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NOLA Life Stories
5:00 am
Wed May 21, 2014

50 Years Later: The Startling Death Of Former Mayor Chep Morrison

Before his career in politics, deLesseps "Chep" Morrison earned the rank of major general in the Army Reserve during World War II.
Credit Historic New Orleans Collection

deLesseps “Chep” Morrison was the mayor of New Orleans from 1946 to 1961. History will remember his administration as a polarizing one: he lured corporations to town, but also upheld segregationist values. He ran for Louisiana governor three times, and lost his final election in the winter of 1964. Months later, he spoke with future Lieutenant Governor Jimmy Fitzmorris, who still remembers their final conversation.    


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NOLA Life Stories
5:00 am
Thu April 17, 2014

Get Ready To Ride: Chris Owens' French Quarter Easter Parade

Chris Owens stands among her collection of memorabilia. Her Easter Parade has become a tradition for many families, some of whom travel internationally for the event.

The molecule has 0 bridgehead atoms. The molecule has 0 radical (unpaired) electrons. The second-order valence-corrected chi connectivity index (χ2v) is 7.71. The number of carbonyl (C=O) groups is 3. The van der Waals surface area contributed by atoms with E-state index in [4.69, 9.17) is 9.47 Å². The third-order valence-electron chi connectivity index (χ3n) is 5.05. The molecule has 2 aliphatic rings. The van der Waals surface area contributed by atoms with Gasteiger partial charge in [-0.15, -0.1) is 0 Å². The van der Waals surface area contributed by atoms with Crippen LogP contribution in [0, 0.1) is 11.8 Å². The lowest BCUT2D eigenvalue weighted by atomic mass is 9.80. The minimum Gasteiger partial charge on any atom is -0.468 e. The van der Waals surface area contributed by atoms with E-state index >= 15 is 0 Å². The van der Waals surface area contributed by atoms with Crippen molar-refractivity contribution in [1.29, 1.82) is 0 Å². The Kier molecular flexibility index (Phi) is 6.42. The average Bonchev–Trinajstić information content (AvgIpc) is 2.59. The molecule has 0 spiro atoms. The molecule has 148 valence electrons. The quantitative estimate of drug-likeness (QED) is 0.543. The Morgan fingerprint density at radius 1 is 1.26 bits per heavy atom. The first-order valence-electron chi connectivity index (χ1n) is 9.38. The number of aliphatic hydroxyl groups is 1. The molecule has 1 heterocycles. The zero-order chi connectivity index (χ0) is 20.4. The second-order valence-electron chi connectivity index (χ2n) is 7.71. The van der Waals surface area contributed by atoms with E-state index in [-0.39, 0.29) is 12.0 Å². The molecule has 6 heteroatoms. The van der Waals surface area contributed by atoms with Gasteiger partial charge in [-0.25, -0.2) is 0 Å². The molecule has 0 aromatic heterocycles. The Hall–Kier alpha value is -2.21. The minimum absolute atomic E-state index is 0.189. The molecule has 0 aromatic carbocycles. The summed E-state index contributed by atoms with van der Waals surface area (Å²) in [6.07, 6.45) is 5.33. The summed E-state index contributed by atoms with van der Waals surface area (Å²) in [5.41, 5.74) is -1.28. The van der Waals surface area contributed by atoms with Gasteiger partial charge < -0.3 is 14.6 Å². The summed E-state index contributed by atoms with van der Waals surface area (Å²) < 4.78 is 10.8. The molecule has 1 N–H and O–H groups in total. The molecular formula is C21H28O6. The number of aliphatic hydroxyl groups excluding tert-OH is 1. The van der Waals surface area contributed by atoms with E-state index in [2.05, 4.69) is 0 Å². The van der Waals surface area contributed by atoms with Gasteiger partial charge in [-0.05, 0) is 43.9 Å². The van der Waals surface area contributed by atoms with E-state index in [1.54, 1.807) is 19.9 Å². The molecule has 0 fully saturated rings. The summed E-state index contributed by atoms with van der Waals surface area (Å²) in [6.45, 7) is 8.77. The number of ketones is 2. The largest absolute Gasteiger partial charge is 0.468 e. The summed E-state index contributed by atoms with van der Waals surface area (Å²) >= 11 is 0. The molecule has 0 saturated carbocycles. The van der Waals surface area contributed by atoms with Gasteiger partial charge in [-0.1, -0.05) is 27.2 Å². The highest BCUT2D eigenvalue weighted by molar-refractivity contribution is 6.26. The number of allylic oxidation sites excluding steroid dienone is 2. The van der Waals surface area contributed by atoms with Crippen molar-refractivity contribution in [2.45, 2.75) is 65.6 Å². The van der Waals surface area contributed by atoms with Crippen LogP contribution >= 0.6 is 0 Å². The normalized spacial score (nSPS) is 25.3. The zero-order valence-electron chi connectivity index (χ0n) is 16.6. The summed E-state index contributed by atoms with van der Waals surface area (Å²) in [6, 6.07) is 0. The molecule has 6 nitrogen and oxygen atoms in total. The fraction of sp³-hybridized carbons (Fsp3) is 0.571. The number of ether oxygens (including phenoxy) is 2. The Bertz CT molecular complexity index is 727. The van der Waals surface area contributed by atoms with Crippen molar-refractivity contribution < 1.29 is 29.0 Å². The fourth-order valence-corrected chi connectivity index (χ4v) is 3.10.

Credit Keely Merritt

As part of a new collaboration with The Historic New Orleans Collection, WWNO brings you NOLA Life Stories: an oral history project documenting the people, places and things that shape New Orleans. This week historian Mark Cave interviews Chris Owens, a Bourbon Street entertainer and nightclub owner.

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NOLA Life Stories
9:00 am
Tue April 1, 2014

Communing Through Eternal Sound: Bach Around The Clock Celebrates 17 Years

Albinas Prizgintas, who started the Bach Around the Clock festival, began working at the Trinity Episcopal Church in 1988.
Credit Eric Laws

As part of a new collaboration with The Historic New Orleans Collection, WWNO brings you NOLA Life Stories: an oral history project documenting the people, places and things that shape New Orleans. This week historian Mark Cave interviews Albinas and Manon Prizgintas, a married couple that produces Bach Around the Clock — an annual musical event held at Trinity Episcopal Church.